Common concerns with technological wearables are waterproofing, battery life, and data protection. The shirts can be washed in a machine just like any other fitness shirt, but the data module isn’t waterproof. The data module sits connected in a pocket in the shirt and can be removed for wash or can be transferred to another shirt. While the data module is water-resistant (meaning it’s sweat-proof and capable of handling a light rain) it cannot function when immersed in water. The data module’s battery can last through 30 1-hour long workouts, or 2-3 days of continuous use. It is not as long of a continuous usage time as wrist wearables like Fitbit Flex, and Jawbone Up24, but the Data Module also conveys more biometric data variables. The data that is taken in by the module is recorded and stored on a secure server. The data is associated with the user’s account so in the event of the app being deleted, or user’s phone upgraded, it stays secure and is transferable.

Apps can sometimes make or break a product, especially when it relies heavily on the app’s functionality, design, and ease of use.  OMsignal’s app design and functionality looks good, and seems like it will lift the product up, rather than bring it down. Omsignal describes their app best, “Prescriptive notifications assist post-training recovery by monitoring how your body behaves over time, with access to key data including heart rate recovery and breathing at rest, to monitor improvements in health and fitness. Lifestyle mode monitors your body’s energy, physical stress and activity levels, offering continuous insights throughout the day, allowing you to live a more balanced and focused life.”

The shirts are currently available for pre-order, and are to be shipped out starting November 24, 2014. They promote the starter or “up & running kit,” which usually costs $240. It is currently on sale for $199 for a limited time and includes 1 standard OMsignal shirt and a data module. There are a few other, more expensive, kits that include more than one shirt, as well as their lifestyle line. Sizing is from extra small to extra large, and can be worn under additional clothing.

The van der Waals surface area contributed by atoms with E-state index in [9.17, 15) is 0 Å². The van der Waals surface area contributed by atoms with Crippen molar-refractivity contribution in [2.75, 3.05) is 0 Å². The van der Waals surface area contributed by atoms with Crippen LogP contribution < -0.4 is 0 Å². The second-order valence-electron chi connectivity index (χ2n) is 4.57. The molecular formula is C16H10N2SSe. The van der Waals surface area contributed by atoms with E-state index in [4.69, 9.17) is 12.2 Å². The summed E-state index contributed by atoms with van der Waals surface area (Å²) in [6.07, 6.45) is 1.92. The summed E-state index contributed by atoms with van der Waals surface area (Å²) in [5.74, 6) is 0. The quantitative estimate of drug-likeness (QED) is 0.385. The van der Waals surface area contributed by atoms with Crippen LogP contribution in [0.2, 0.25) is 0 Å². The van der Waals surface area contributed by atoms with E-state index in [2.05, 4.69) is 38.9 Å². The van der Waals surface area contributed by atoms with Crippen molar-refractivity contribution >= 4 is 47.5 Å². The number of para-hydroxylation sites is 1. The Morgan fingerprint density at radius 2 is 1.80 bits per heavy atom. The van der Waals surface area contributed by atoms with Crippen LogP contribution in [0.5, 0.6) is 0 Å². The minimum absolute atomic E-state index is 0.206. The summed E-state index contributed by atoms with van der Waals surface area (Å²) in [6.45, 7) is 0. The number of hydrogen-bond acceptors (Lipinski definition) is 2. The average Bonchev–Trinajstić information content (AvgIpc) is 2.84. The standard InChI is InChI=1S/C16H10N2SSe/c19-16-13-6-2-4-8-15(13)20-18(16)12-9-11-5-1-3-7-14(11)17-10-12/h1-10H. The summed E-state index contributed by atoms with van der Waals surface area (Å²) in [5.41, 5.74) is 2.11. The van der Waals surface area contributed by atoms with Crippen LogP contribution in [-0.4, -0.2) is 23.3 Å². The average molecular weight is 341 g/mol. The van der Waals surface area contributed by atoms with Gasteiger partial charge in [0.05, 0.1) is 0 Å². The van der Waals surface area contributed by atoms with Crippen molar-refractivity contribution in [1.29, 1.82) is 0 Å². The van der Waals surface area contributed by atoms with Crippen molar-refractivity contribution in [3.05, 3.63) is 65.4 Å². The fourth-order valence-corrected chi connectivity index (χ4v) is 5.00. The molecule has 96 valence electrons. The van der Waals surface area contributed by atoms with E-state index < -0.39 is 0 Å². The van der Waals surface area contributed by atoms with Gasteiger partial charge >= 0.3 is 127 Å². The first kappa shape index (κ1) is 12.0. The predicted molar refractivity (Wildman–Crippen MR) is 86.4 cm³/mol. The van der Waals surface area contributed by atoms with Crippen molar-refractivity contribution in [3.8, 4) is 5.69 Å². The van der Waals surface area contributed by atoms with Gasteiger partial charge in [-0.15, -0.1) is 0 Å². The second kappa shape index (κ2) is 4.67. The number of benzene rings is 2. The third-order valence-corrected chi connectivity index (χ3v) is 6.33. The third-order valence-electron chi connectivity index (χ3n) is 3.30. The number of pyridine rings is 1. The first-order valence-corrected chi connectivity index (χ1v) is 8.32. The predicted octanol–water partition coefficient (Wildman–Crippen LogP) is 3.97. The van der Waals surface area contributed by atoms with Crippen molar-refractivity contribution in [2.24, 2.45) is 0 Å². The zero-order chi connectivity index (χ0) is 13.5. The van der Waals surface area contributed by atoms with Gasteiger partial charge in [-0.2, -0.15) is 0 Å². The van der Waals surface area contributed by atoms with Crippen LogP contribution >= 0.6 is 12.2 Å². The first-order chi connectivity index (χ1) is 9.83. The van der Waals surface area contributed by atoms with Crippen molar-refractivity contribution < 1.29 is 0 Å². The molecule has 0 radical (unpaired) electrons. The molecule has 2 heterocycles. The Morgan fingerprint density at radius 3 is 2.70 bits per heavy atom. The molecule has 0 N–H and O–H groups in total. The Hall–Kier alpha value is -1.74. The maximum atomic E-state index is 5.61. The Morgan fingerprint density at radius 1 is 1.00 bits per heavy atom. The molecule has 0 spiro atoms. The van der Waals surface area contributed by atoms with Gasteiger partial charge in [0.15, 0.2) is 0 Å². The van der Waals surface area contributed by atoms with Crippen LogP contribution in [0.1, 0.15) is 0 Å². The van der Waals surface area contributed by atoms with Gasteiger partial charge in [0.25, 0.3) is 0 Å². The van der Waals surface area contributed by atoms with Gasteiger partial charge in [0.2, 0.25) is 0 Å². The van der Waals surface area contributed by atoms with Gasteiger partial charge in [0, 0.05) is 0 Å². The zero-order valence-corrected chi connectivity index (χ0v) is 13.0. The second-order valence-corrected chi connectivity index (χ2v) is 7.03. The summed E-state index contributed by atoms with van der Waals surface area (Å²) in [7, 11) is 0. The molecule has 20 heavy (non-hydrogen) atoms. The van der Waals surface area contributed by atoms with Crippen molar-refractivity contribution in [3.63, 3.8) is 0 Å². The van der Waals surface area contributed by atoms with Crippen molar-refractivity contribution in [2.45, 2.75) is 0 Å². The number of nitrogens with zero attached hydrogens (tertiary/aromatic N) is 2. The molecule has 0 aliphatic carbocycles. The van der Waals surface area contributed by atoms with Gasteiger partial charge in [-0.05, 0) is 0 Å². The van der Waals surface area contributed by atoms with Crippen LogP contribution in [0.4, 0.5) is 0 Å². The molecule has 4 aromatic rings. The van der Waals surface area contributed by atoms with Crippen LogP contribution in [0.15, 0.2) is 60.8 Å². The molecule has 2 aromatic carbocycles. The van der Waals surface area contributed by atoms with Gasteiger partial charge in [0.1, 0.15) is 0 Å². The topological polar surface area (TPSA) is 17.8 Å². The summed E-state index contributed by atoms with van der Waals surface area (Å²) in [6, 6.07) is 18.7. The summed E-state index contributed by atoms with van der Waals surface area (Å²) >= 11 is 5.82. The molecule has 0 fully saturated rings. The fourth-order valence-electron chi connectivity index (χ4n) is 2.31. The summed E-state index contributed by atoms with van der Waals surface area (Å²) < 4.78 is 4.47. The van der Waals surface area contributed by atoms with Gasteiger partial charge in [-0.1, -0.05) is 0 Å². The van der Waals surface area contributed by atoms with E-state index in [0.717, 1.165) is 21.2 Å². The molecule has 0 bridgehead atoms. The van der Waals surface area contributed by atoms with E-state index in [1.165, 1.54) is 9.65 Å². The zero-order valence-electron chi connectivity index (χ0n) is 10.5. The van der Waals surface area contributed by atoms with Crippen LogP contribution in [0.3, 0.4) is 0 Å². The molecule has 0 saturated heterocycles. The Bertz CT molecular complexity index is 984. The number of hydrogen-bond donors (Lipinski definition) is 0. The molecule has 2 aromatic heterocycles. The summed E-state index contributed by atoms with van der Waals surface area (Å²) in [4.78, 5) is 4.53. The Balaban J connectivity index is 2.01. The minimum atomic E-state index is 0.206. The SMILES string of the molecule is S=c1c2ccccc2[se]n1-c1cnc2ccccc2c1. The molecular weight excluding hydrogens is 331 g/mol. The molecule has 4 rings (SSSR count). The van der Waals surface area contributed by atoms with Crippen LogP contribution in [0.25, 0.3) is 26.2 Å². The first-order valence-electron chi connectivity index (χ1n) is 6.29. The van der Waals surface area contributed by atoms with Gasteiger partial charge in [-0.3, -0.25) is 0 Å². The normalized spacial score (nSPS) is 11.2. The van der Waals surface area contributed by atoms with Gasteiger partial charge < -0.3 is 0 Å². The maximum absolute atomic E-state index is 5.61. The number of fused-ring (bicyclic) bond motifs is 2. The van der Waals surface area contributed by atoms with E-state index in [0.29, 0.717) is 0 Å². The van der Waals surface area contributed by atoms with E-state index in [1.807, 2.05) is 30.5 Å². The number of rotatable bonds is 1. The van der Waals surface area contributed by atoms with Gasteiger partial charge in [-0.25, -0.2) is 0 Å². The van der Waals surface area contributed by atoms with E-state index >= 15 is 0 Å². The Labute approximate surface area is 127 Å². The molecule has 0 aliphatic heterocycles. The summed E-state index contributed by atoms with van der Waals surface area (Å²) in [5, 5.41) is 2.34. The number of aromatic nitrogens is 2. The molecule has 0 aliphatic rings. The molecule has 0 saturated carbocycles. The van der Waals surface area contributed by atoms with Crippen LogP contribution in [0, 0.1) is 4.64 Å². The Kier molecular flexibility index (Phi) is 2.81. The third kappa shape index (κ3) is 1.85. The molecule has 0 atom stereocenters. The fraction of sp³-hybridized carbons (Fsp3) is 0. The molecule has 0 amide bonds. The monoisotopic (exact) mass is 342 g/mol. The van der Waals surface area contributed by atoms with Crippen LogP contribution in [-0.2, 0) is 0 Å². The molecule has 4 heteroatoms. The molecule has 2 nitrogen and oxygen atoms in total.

Black-GreenShirts that are meant for working out are fitted a certain way to improve blood circulation, enhance performance, and help muscles recover faster. Shirts that are meant for lifestyle are shaped and fitted to help posture. All Omsignal shirts have climate control and moisture wicking. They are made of anti-microbial material and fight-odor causing bacteria which eliminates “after-workout smell.”

It doesn’t go unnoticed that there are no women featured wearing the product on the website, nor are there women’s shirts listed on the product page. At the bottom of the home page is an email input to receive information on the women’s collection. A collection that OMsignal plans to release in 2015. It begs the question though, did they think men’s shirts were more important to get done first, were they easier, or was it just the way they went about design? There are quite a few women on the OMsignal team, so the delay in the women’s collection shouldn’t be considered male bias, but it’s been shown that when it comes to things that are considered “strong” and “manly,” like fitness, men’s products take priority. OMsignal has said “The sensors of the OMsignal shirt need to be worn directly on the skin to give the best readings and we are currently working on a female design that fits a women’s body perfectly.” OMsignal displays the women’s shirt in their promotional video seen below. The advantages displayed are focused less on those available to the men’s shirt in relation to activity and more focused on lifestyle. Lifestyle that includes pregnancy monitoring with an ability to observe an unborn baby’s heart rate separately from the mother’s heart rate.

A lot of work went into the creation of these shirts; they weren’t made by one person with an idea, but by a team. A team of 34 unique individuals ranging from smart textile and marketing specialists, to BioE scientists and engineers, software developers and engineers, and most importantly, a chief medical officer. It is important to note the type of people involved in the making of this product because it shows that it has a high chance for success and support down the road.  Many years of research and testing got the OMsignal biometric smartwear to this stage, and plenty more research and testing will advance it even more in the future.

All supporting information taken from OMsignal.com

Images credit: OMsignal.com

Videos credit: Youtube.com/OMsignalTV

Nov 192014
 

By: Justin Ozuna

If you could protect yourself against cancer, would you? It turns out, in some instances, you can.

More than 90 percent of skin cancer diagnoses are a result of excessive ultraviolet (UV) ray exposure from the sun and tanning beds, making it one of the most preventable of all existing cancers. According to the Skin Cancer Foundation, approximately 3.5 million Americans are diagnosed with skin cancer each year; more than breast, lung, prostate and colon cancers combined. Globally, it accounts for approximately 40 percent of all cancers and causes 80,000 deaths a year, a trend that has increased nearly 60 percent over the past two decades and continues to rise.